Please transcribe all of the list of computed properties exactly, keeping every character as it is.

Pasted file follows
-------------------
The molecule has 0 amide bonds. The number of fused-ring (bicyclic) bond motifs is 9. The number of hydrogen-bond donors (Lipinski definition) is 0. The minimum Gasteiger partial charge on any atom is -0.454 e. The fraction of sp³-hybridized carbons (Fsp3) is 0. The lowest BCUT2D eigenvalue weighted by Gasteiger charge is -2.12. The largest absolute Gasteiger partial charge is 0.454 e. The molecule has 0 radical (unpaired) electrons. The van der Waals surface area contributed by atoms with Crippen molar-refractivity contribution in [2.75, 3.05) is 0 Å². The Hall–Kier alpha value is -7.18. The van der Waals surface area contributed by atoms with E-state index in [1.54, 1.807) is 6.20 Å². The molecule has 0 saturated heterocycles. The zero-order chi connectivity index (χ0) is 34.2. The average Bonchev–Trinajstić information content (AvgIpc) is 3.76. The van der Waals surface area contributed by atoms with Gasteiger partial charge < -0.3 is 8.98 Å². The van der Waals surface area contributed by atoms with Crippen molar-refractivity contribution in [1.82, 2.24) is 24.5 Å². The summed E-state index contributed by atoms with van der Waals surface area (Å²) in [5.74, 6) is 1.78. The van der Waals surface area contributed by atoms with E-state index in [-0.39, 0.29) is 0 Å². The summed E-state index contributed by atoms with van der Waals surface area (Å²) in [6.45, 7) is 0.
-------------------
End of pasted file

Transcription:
The molecule has 0 amide bonds. The number of fused-ring (bicyclic) bond motifs is 9. The number of hydrogen-bond donors (Lipinski definition) is 0. The minimum Gasteiger partial charge on any atom is -0.454 e. The fraction of sp³-hybridized carbons (Fsp3) is 0. The lowest BCUT2D eigenvalue weighted by Gasteiger charge is -2.12. The largest absolute Gasteiger partial charge is 0.454 e. The molecule has 0 radical (unpaired) electrons. The van der Waals surface area contributed by atoms with Crippen molar-refractivity contribution in [2.75, 3.05) is 0 Å². The Hall–Kier alpha value is -7.18. The van der Waals surface area contributed by atoms with E-state index in [1.54, 1.807) is 6.20 Å². The molecule has 0 saturated heterocycles. The zero-order chi connectivity index (χ0) is 34.2. The average Bonchev–Trinajstić information content (AvgIpc) is 3.76. The van der Waals surface area contributed by atoms with Gasteiger partial charge < -0.3 is 8.98 Å². The van der Waals surface area contributed by atoms with Crippen molar-refractivity contribution in [1.82, 2.24) is 24.5 Å². The summed E-state index contributed by atoms with van der Waals surface area (Å²) in [5.74, 6) is 1.78. The van der Waals surface area contributed by atoms with E-state index in [-0.39, 0.29) is 0 Å². The summed E-state index contributed by atoms with van der Waals surface area (Å²) in [6.45, 7) is 0.